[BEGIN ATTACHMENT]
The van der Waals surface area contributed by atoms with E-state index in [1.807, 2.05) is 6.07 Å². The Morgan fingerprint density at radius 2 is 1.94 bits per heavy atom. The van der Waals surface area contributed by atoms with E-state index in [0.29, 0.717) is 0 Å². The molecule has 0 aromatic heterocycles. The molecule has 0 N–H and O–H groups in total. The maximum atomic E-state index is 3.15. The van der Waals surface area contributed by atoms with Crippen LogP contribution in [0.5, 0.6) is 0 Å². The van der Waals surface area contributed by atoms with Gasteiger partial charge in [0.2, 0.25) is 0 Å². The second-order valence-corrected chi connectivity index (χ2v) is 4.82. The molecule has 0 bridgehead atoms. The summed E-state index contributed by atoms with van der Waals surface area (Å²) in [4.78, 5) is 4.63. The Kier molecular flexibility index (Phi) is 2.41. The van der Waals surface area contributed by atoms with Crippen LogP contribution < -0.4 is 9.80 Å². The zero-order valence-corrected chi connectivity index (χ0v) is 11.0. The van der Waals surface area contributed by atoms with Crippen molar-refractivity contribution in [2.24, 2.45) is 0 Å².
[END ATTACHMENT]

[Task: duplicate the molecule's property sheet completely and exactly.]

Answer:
The van der Waals surface area contributed by atoms with E-state index in [1.807, 2.05) is 6.07 Å². The Morgan fingerprint density at radius 2 is 1.94 bits per heavy atom. The van der Waals surface area contributed by atoms with E-state index in [0.29, 0.717) is 0 Å². The molecule has 0 aromatic heterocycles. The molecule has 0 N–H and O–H groups in total. The maximum atomic E-state index is 3.15. The van der Waals surface area contributed by atoms with Crippen LogP contribution in [0.5, 0.6) is 0 Å². The van der Waals surface area contributed by atoms with Gasteiger partial charge in [0.2, 0.25) is 0 Å². The second-order valence-corrected chi connectivity index (χ2v) is 4.82. The molecule has 0 bridgehead atoms. The summed E-state index contributed by atoms with van der Waals surface area (Å²) in [4.78, 5) is 4.63. The Kier molecular flexibility index (Phi) is 2.41. The van der Waals surface area contributed by atoms with Crippen LogP contribution < -0.4 is 9.80 Å². The zero-order valence-corrected chi connectivity index (χ0v) is 11.0. The van der Waals surface area contributed by atoms with Crippen molar-refractivity contribution in [2.24, 2.45) is 0 Å².